“An Important Time to Express Our Humanity:” Family of JFS Volunteers Reflect on Giving Back During COVID-19
At JFS, one thing we know for certain – especially during COVID-19 – is that a single person can impact the lives of others. In the case of JFS volunteers like Malcolm Jarvis, his actions always have the intention of leaving the world a better place.
A month before the stay-at-home order was issued in California, Malcolm was matched as a Big Pal with 10-year-old Gianni.
“I’m a retired teacher but I’ve always thought of myself as a mentor more than a teacher,” Malcolm explained. “I found that most kids just need someone they can feel close to and talk to and who will encourage them to succeed. I lost that when I retired, so this has been a way for me to mentor a student again and make his life a little brighter.”
Even during the quarantine, Malcolm and Gianni have taken safety precautions to still go on bike rides together, play chess, and grab take-out from their favorite restaurants.
“Gianni loves animals so I’m taking him to the Safari Park next week,” Malcolm added with excitement.
Malcolm’s wife, Pam, and daughter, Amy, have also been inspired to volunteer during the pandemic. Pam is retired and Amy is a fourth-grade teacher preparing to return to online teaching this fall. For several weeks, the mother-daughter duo worked with our Project 19 home-delivered meals program for isolated older adults.
“It was wonderful to bring a little joy into peoples’ lives,” Amy said. “And I think it brought more than just food. Because of COVID we can’t sit and chat with the seniors, but they can come out of their home and smile and wave at us as we deliver the box of food. For many of them that might be the only interaction they have for an entire week. Delivering the food was such a mitzvah, but it was also a blessing for us because it made us truly appreciate everything we have during these times.”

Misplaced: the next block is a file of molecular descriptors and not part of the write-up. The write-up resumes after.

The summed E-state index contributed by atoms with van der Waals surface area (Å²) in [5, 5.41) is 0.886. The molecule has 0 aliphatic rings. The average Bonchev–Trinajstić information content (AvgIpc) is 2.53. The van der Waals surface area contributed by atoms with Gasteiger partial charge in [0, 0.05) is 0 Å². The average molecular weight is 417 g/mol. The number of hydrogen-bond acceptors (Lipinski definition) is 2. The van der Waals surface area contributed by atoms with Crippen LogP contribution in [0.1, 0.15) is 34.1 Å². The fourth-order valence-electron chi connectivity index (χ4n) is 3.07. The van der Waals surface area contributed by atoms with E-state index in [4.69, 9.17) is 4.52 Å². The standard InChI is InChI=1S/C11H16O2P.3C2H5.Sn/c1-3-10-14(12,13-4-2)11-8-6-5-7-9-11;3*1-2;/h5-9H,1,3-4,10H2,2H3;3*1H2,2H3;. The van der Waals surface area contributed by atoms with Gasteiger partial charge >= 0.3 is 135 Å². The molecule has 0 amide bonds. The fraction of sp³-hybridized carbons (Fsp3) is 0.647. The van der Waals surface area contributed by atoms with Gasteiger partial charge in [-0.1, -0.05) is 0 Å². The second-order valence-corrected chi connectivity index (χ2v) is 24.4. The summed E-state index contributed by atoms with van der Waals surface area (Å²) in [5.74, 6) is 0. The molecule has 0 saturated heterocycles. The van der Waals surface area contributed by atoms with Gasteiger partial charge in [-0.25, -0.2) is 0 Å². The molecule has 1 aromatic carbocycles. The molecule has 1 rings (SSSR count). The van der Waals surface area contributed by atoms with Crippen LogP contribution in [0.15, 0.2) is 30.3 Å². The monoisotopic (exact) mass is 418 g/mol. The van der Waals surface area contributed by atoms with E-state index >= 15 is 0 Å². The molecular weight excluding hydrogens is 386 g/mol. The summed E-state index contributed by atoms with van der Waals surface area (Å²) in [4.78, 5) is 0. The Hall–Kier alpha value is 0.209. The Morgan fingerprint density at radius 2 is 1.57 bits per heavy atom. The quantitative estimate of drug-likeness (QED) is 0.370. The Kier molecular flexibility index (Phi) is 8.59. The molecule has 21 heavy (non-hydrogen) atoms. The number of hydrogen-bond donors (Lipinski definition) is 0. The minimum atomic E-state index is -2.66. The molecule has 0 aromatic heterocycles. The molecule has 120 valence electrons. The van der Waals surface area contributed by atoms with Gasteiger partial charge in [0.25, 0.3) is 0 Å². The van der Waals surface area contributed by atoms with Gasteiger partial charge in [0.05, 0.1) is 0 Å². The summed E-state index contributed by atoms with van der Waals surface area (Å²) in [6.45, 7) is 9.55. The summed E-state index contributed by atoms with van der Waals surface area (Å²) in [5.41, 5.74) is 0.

For Pam, there was one client who she will always remember.
“It was the first person we delivered to, an older man with hearing impairments,” she recalled. “He kept asking us to come inside and we kept yelling, “I’m sorry but we can’t!” We cried after we left because we just wanted to go in and sit with him forever. It’s frustrating how this sickness is preventing us from doing even more to help.”
Even though volunteering looks different during COVID-19 with all the necessary safety measures, the Jarvis family has discovered the joys of giving back to their community.
“One of the positives of the pandemic is that it got us more involved with helping others,” Malcolm said. “We feel so lucky and blessed and want to give back. I know that we’re going to continue volunteering for as long as we can.”
“Plus, when I was little, we actually used the JFS counseling services,” Amy added. “I was having some self-esteem issues and interpersonal problems and they helped us work through it. There’s stuff we learned in counseling at JFS that we still use today. They gave back to us, so it’s wonderful to bring it full circle. One of the tenets of Judaism is Tikkun Olam, and I think that when we volunteer we’re healing the world just a tiny bit.”
Over the past several months, dozens of volunteers like the Jarvis family have provided much-needed relief and a sense of hope to members of our community who are going through challenging times. From loading up cars with groceries at our drive-thru food distribution to writing hand-written notes for older adults in nursing homes, each and every volunteer has made a lasting impact on the lives of our neighbors.
When asked about the importance of giving back during COVID-19, Malcolm added one final thought:
“It’s critical to help each other without regard to politics, religion, race, or anything else that might divide us. It’s a very important time to express our humanity.”